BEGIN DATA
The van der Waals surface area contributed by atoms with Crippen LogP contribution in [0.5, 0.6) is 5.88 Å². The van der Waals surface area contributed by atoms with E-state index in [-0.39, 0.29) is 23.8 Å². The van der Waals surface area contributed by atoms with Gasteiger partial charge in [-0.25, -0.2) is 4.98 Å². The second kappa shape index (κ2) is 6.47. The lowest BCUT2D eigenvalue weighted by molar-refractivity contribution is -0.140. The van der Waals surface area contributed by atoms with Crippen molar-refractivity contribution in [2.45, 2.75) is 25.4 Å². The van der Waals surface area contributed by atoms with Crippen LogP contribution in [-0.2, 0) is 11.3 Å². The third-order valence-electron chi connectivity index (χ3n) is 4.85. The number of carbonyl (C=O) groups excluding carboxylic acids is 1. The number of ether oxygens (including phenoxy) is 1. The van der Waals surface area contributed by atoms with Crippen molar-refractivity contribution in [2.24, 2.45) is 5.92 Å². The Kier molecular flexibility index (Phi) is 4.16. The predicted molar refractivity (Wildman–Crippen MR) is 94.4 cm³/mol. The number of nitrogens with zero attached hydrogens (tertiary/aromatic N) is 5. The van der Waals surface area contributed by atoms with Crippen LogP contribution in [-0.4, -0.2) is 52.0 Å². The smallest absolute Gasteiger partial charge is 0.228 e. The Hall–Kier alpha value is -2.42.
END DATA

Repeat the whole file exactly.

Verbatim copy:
The van der Waals surface area contributed by atoms with Crippen LogP contribution in [0.5, 0.6) is 5.88 Å². The van der Waals surface area contributed by atoms with E-state index in [-0.39, 0.29) is 23.8 Å². The van der Waals surface area contributed by atoms with Gasteiger partial charge in [-0.25, -0.2) is 4.98 Å². The second kappa shape index (κ2) is 6.47. The lowest BCUT2D eigenvalue weighted by molar-refractivity contribution is -0.140. The van der Waals surface area contributed by atoms with Crippen molar-refractivity contribution in [2.45, 2.75) is 25.4 Å². The van der Waals surface area contributed by atoms with Crippen LogP contribution in [-0.2, 0) is 11.3 Å². The third-order valence-electron chi connectivity index (χ3n) is 4.85. The number of carbonyl (C=O) groups excluding carboxylic acids is 1. The number of ether oxygens (including phenoxy) is 1. The van der Waals surface area contributed by atoms with Crippen molar-refractivity contribution in [2.24, 2.45) is 5.92 Å². The Kier molecular flexibility index (Phi) is 4.16. The predicted molar refractivity (Wildman–Crippen MR) is 94.4 cm³/mol. The number of nitrogens with zero attached hydrogens (tertiary/aromatic N) is 5. The van der Waals surface area contributed by atoms with Crippen LogP contribution in [-0.4, -0.2) is 52.0 Å². The smallest absolute Gasteiger partial charge is 0.228 e. The Hall–Kier alpha value is -2.42.